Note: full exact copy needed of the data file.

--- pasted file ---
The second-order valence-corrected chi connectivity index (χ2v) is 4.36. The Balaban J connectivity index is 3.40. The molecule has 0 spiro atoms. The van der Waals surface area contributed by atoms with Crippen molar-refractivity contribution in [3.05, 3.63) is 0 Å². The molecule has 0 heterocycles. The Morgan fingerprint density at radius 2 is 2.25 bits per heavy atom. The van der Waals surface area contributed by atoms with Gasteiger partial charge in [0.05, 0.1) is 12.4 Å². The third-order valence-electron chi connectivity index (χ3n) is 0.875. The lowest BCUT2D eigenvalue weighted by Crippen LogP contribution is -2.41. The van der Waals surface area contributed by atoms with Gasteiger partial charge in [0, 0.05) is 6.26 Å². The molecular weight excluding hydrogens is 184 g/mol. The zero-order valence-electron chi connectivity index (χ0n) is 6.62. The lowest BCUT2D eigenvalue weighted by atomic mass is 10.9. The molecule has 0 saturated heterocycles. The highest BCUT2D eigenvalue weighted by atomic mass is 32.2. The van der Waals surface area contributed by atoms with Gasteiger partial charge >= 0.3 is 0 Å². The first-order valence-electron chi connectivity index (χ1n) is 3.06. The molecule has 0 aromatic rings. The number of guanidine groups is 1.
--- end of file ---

The second-order valence-corrected chi connectivity index (χ2v) is 4.36. The Balaban J connectivity index is 3.40. The molecule has 0 spiro atoms. The van der Waals surface area contributed by atoms with Crippen molar-refractivity contribution in [3.05, 3.63) is 0 Å². The molecule has 0 heterocycles. The Morgan fingerprint density at radius 2 is 2.25 bits per heavy atom. The van der Waals surface area contributed by atoms with Gasteiger partial charge in [0.05, 0.1) is 12.4 Å². The third-order valence-electron chi connectivity index (χ3n) is 0.875. The lowest BCUT2D eigenvalue weighted by Crippen LogP contribution is -2.41. The van der Waals surface area contributed by atoms with Gasteiger partial charge in [0, 0.05) is 6.26 Å². The molecular weight excluding hydrogens is 184 g/mol. The zero-order valence-electron chi connectivity index (χ0n) is 6.62. The lowest BCUT2D eigenvalue weighted by atomic mass is 10.9. The molecule has 0 saturated heterocycles. The highest BCUT2D eigenvalue weighted by atomic mass is 32.2. The van der Waals surface area contributed by atoms with Gasteiger partial charge >= 0.3 is 0 Å². The first-order valence-electron chi connectivity index (χ1n) is 3.06. The molecule has 0 aromatic rings. The number of guanidine groups is 1.